Gender, Advertising, and Thoughts

The family went to Equine Affaire
for our annual horse expo experience. There weren’t as many
deals as years past, but the crowds were just as big. The [Pfizer
Fantasia](http://www.equineaffaire.com/massachusetts/features/pfizer-fantasia/)
show was great. The Friesian “[Behind the
Mask](http://www.ddphorses.com/)” drill team was creative and well
done. Overall, a fun time.

For whatever reason, this year-moreso than others-I noticed the targeted
advertising to women. The Northeast horse community is predominantly
female. The riders, the instructors, the barn owners, and so on are
likely women. It makes sense to advertise to the local market. However,
it wasn’t the advertisements per se, but how the women in them are
portrayed. The women are portrayed as sexy young girls. The men are
portrayed as mature paranoid killers. There’s no other way to say it.

Turning a strong, independent horsewoman into an insecure sexy pre-teen
seems to be the trend. It’s a complete revulsion to me. The few people
I asked about the ads felt they were harmless. A few of the women joked
that it was probably some primadonna model who’s never been near a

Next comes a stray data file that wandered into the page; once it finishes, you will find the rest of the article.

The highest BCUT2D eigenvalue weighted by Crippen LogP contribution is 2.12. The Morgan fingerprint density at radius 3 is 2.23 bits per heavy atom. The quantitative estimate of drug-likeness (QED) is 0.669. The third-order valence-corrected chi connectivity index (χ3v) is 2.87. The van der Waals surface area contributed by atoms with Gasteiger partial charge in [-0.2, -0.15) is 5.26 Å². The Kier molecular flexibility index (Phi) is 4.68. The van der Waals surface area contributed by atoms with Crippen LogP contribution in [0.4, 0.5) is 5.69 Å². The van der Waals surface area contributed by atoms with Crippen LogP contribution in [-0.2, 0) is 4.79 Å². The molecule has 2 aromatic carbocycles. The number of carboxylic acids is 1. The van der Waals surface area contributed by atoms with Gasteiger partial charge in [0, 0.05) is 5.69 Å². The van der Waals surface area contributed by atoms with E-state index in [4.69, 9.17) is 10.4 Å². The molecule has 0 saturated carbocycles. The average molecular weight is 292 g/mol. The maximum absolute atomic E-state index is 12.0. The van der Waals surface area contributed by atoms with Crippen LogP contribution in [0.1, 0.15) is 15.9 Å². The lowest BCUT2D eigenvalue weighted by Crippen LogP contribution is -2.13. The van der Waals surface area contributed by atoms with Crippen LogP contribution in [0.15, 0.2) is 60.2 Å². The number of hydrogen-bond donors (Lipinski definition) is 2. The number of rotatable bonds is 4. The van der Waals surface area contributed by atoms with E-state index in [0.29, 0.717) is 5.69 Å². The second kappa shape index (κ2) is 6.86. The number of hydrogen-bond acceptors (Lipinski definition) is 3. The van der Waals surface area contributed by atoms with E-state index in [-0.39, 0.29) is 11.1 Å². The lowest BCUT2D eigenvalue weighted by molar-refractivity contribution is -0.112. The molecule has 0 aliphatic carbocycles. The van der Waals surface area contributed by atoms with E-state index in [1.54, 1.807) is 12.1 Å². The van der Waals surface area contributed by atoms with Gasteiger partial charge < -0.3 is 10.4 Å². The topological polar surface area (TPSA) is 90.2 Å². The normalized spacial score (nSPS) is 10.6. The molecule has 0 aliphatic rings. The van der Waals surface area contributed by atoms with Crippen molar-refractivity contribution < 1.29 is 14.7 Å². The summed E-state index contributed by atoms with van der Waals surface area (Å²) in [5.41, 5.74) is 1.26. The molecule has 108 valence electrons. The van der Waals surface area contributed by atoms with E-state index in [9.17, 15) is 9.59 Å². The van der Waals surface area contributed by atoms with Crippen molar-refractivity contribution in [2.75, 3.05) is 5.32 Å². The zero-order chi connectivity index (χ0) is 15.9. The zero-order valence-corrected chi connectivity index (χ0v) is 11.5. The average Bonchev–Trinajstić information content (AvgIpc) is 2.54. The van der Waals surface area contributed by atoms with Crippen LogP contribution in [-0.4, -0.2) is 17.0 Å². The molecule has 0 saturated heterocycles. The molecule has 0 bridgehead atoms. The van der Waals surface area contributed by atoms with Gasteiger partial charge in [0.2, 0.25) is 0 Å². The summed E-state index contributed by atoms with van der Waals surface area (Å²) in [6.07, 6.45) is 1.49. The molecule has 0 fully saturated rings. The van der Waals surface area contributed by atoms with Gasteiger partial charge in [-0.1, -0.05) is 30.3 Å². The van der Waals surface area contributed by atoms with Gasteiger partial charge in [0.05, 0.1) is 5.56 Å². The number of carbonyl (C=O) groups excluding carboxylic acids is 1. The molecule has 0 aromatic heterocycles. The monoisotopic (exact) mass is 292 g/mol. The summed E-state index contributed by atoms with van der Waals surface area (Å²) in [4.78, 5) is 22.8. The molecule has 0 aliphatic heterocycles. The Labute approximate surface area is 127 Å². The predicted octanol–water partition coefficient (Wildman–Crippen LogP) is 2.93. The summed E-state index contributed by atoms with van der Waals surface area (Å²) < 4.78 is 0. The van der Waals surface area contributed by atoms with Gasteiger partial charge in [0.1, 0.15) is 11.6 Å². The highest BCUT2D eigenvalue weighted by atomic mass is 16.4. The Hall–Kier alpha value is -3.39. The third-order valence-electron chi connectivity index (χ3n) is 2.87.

horse in her life. Hmm. Maybe I’m crazy. I’m obviously not the target
demographic. But I couldn’t help but seeing these trends everywhere in
advertisements. I guess after years and years of ignoring ads, not only
do you get good at not paying attention to the useless stuff, you’re
blind to the content as well.

Turns out, I’m not the first to notice this trend by far (I’m
likely the last in a long line of people). The [Gender Ads
Project](http://www.genderads.com/) and [Sut
Jhally](http://www.sutjhally.com/) have lots of thoughts on the topic.

I’m not in some moral panic about it. Education seems to be key here. Even
with laws and morals, advertisers are still going to use what
works. Regulating morality seems a bad idea. Pointing it out to others
seems to make them at least aware of the content of ads. At least one
of the sales people I talked to felt the ad totally missed their target
market. Portraying hunter/jumper riders as sexualized idiots
probably wasn’t the point of the ad.

If you have 45 minutes free, this is a fine overview of the situation:
The Codes of Gender.

originally published at wiki.lewman.is

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